Drive to the Top of This Volcano for an Impressive View
This 1,000-foot-high cinder cone was formed after earthquakes and fireworks-like explosions hurled molten rock thousands of feet into the air. Nope, it's not in Hawaii, and this mount is not named for a saint.
Volcanic activity at Capulin Volcano National Monument last occurred many thousands of years ago, and today you can drive a 2-mile paved road to the top of the huge cinder cone, where paved trails into the crater and around its rim allow you to explore the extinct volcano.
The impressive geologic forces that formed Capulin Volcano occurred long before politicians roamed the earth—or before the area was called New Mexico. Capulin Mountain National Monument was originally established on August 9, 1916, after the area was "withdrawn" from other uses way back in 1891. That makes the site a few weeks older than the National Park Service itself.
On December 31, 1987, Congress changed the site's name from Capulin Mountain to Capulin Volcano to more accurately reflect the nature of the area. Whatever it's officially labeled, the view from the top is impressive. It's been said that view includes parts of five states, a claim which prompted a bit of clever clarification on the park's website:
From the highest point on the crater rim trail on a clear day, visitors can see formations in Colorado, New Mexico, and Oklahoma. Some claim to see Kansas, but since there are no high points in western Kansas, it's hard to tell. The last formation in New Mexico to the east, Rabbit Ear Mountain, is visible on clear days and anything beyond it is Texas.
To fully appreciate this dramatic landscape, you need to get out of your car, and you have a choice of five trails, ranging from easy to strenuous.
If you don't want to drive to the summit, three of the trails are located at the base of the cone.
The Nature Trail is adjacent to the Visitor Center, near the base of the volcano. It's a figure eight sidewalk trail that is handicapped-accessible. The Lava Flow Trail at the base of the volcano is an unimproved, one-mile loop that crosses one of the volcano's lava flows.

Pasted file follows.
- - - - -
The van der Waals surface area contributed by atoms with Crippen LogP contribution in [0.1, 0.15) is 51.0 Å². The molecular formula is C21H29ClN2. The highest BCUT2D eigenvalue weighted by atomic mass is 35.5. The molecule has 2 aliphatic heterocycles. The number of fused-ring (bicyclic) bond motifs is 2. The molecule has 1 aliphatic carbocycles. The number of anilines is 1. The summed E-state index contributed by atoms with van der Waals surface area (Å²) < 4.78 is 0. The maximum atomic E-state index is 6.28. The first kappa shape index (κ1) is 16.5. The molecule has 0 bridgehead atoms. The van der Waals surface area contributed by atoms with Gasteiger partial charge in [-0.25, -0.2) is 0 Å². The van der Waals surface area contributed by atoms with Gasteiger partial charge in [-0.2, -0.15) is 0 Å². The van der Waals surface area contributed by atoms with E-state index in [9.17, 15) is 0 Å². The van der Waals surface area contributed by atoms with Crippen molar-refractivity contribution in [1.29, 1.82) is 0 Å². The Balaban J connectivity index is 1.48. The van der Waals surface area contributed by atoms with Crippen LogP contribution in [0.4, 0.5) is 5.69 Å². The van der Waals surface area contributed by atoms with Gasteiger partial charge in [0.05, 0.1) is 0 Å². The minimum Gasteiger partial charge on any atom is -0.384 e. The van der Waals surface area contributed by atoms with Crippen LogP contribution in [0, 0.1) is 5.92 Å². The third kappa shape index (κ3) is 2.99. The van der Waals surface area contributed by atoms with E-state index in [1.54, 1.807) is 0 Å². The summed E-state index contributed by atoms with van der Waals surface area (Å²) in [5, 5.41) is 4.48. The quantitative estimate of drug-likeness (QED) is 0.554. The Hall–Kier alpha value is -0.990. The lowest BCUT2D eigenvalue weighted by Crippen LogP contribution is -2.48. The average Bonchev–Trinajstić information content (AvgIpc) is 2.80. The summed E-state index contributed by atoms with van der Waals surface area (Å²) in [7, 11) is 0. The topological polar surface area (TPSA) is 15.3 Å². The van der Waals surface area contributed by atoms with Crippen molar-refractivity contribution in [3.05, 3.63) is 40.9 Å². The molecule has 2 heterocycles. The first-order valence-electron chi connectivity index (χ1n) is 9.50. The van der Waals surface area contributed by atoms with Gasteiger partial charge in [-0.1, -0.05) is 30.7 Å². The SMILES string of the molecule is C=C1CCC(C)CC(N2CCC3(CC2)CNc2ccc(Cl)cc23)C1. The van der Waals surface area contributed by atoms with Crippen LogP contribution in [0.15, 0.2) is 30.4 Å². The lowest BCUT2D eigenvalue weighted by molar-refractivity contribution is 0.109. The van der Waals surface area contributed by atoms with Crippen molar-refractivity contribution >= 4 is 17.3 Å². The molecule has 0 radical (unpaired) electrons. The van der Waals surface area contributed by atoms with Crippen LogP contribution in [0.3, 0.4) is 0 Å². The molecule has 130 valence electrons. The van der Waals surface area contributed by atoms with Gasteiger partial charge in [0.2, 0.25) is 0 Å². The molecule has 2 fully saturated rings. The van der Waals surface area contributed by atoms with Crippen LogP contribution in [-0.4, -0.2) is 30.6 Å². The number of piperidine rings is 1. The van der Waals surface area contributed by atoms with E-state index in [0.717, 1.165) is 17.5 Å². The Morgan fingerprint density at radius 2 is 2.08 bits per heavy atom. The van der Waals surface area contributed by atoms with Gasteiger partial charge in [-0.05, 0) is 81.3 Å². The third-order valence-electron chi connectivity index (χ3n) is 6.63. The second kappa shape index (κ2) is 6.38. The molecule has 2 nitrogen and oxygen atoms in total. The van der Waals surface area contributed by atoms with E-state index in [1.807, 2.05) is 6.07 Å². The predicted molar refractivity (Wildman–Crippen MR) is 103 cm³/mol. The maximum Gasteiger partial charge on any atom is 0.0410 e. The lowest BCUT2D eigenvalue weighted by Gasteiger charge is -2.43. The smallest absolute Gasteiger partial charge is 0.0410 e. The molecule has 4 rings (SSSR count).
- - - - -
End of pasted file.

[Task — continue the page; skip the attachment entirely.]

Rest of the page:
For a more challenging hike, the Boca Trail offers an unimproved two-mile loop through the vent area from which the volcano's lava flows originated. This trail is described by the park staff as "strenuous," and it provides close-up views of numerous geologic features. Pick up a self-guiding trail brochure at the visitor center before you start your trek.
If you drive to the top of the cone, there are two additional options for hikes. Keep in mind that the elevation at the highest point on the peak is 8,182 feet, so the air can seem a bit thin for flatlanders. This isn't Kansas anymore…even if you might be able to see it from the summit.
The Crater Vent Trail is paved, has an elevation change of 100 feet, and covers 0.4 miles round-trip. The Crater Rim Trail is a paved, one-mile loop, and is described as "moderately difficult due to steep climbs and descents." Wayside exhibits with panoramic photographs provide information about the volcano field.
The Visitor Center contains exhibits about the geology, natural history and human history of Capulin Volcano. A ten-minute video details the story of Capulin's eruption and the surrounding Raton-Clayton Volcanic Field.
Capulin Volcano is in northern New Mexico, 33 miles east of Interstate 25 at Raton, NM. The park website includes driving directions, park maps and information on operating hours. Check the web site for important details if you're towing a trailer, and for tips on meals or lodging in the area. One of the appeals of the park is the wide-open-spaces scenery, which means places to eat and sleep in the vicinity are available but not abundant. A little advance planning can cut down on the "are we there yet?" wails when it's mealtime.
Inspector W.D. Harlan of the General Land Office visited the area in 1890, and in a report to his Washington headquarters stated that "Prof. Dana of Yale College, who is regarded as the best authority in this country on Volcanoes says that 'Capulin is the most perfect specimen of extinct volcanoes in North America'."
"Prof. Dana" knew his stuff, and while this small park may be a bit off the beaten path, it's worth a stop—or a short side-trip off I-25—if you're in the area.